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Fiery ‘Dido and Aeneas’ Lights Up The Crucible

By C. Suprynowicz
Friday January 16, 2004

“Virgil struck the chord of modern passions, and it vibrated more powerfully then the minstrel himself expected.” 

John Conington 


The Aeneid was a blockbuster in its day. Virgil wanted it burned at his death, as he hadn’t completed all 12 volumes, but nobody listened. Embraced as the essential epic of the Roman people, The Aeneid resurfaced during the Enlightenment, when it became a hit for the second time. 

There have been more than 60 operas to date inspired by the lover’s tale that twines through the book, but Henry Purcell’s Dido and Aeneas is the one that’s still here. Who knows if it will match the original text for staying power (2000 years is setting the bar pretty high) but The Crucible, with the assistance of the San Francisco Opera and their gifted Adler Fellows, will stage Purcell’s Dido and Aeneas this weekend here in Oakland. Don’t I keep saying you don’t have to leave home? 

The Crucible is a metal shop and sculpture studio—a foundry, to use the old-fashioned term, and a nonprofit, to use a newer one. They offer classes in metal work. This might seem an odd place to put up an opera, and it is. But there’s a connection to Virgil’s story. Dido is queen of Carthage, invested in making the city as productive as she can. In The Crucible’s version, sparks fly in Carthage, and hot metal runs in all directions, a metaphor for Dido’s passion for Aeneas, and the general emotional pitch of things. 

Director Roy Rallo and producer Sturtz have worked hard to make this a compelling production, and the union of their two enterprises promises to be a provocative one. Rallo has done a lot of innovative work as a director with Long Beach Opera, and ruffled some feathers locally with a show he did at the Magic Theater last year (also with SFO’s Adler Fellows). He’s not afraid to take chances, and neither, apparently are his protégés, as there will be cauldrons of boiling metal on hand as the lovers and their entourage let fly with endearments and fury.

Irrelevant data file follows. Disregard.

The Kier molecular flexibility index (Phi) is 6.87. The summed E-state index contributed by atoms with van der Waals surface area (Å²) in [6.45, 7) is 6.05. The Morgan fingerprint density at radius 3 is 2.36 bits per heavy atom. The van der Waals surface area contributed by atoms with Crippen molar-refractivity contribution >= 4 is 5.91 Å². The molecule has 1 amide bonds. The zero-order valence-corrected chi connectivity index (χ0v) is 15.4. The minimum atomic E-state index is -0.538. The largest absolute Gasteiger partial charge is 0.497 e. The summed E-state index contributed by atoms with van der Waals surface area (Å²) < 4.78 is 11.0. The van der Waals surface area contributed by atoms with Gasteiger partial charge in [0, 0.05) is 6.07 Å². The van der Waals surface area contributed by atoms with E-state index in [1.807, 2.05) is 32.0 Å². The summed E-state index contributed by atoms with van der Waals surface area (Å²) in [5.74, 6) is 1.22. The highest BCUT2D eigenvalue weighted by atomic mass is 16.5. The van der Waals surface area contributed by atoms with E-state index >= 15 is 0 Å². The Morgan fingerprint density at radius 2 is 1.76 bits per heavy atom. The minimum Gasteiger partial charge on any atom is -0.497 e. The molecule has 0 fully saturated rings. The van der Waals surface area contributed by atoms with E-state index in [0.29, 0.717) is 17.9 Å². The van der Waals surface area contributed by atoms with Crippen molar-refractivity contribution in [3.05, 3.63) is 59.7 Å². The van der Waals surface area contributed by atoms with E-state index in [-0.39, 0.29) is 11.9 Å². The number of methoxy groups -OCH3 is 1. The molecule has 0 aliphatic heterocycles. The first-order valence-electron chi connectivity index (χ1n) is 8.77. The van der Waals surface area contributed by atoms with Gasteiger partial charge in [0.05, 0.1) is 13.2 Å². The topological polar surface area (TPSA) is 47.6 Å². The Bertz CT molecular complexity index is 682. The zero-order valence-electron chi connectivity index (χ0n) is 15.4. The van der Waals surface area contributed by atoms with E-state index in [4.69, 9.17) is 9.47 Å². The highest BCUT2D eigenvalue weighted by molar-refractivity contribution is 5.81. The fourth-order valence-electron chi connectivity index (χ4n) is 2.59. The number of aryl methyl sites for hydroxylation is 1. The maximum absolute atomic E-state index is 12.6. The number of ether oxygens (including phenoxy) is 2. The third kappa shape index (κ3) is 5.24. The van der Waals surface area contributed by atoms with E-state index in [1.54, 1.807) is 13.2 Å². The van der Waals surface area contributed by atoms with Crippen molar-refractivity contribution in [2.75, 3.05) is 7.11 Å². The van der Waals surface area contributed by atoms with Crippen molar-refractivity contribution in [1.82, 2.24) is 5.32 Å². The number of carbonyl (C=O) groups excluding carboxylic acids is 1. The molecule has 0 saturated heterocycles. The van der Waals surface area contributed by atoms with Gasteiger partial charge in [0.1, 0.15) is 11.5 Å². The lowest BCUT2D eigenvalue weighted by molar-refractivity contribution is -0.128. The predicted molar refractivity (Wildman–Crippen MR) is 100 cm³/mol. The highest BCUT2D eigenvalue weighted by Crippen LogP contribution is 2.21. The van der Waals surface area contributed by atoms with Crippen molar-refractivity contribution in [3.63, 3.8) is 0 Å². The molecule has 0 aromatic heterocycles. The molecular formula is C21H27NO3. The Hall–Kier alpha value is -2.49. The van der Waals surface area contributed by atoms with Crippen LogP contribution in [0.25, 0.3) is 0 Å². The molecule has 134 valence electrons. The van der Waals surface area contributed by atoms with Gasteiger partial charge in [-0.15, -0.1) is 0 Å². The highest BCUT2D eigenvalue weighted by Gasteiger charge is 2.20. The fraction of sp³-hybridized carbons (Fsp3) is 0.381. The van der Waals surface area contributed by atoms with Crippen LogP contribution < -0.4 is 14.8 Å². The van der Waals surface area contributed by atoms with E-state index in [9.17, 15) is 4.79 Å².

By the way, just to put to rest an obvious concern, I’m told the pyrotechnics take place under a 75-foot ventilation hood: a backdrop for the action.  

Can we digress for just a moment? I’d like to know if you go to the opera. And, if not, why not. There was commentary in the New York Times last week about the astronomical price of tickets to the Metropolitan. Our own San Francisco Opera is not geared to those surviving on a bike messenger’s salary. But somehow I don’t think this gets to the heart of the matter. After all, Rolling Stones tickets get scalped for four figures. 

It seems to me what is more germane is that John Q. Public has almost no exposure to the tradition that is opera, or to our classical music tradition in general (I say “our” tradition because, despite popular misconceptions, there are plenty of American operas). The argument is that if there’s no one around you who is conversant in a particular tongue, there’s not much chance you’ll learn to delight in it. Locally, other than Sarah Cahill’s Sunday night show on KALW, there is a complete vacuum as regards contemporary classical music on the radio dial. And you won’t find out anything by reading People Magazine or watching TV.  

It seems to me that the rise of Clear Channel, Viacom, and Disney has led to what we could call the Diaspora of Western Classical music—a virtual erasing of this cultural legacy. 

This is not dismaying in some abstract, ideological way. It means that hours, days, weeks worth of beautiful, unique music by hundreds of brilliant composers is unavailable except to those that have somehow lucked onto an initiation. For young people, whose notions of hip are often tied to the herd mentality, the problem would seem unassailable (and problem it is: SFO cut its budget by a third last year). Yet the success of Michael Tilson Thomas’ “Mavericks” series with the San Francisco Symphony demonstrates that it doesn’t take a lot of spin to portray composers of modern music as hip. They are. 

Meantime, against all odds, the Oakland Metro and the Berkeley Opera seem to be drawing those with an eye for spectacle and an ear for the new. It will be ironic, and more than a little wonderful, if the East Bay is shaping up to be a haven for this battered art. 

Purcell’s opera is not young, but it is held in high regard, considered the best of Purcell’s stage works, and—by some—the best opera to come out of the 17th century. You can make up your own mind this weekend at The Crucible. 

There’s an opening night Gala on Friday, Jan. 16 (with art auction, champagne, after-show performances by Mark Growden and others), festivities to begin at 6:30 p.m. On Jan. 17 the ticket prices come down, and the show starts at 7:30 p.m. All of this at The Crucible’s 48,000 foot warehouse space in Oakland at 1260 Seventh St. 444-0919. 


Clark Suprynowicz is an opera composer.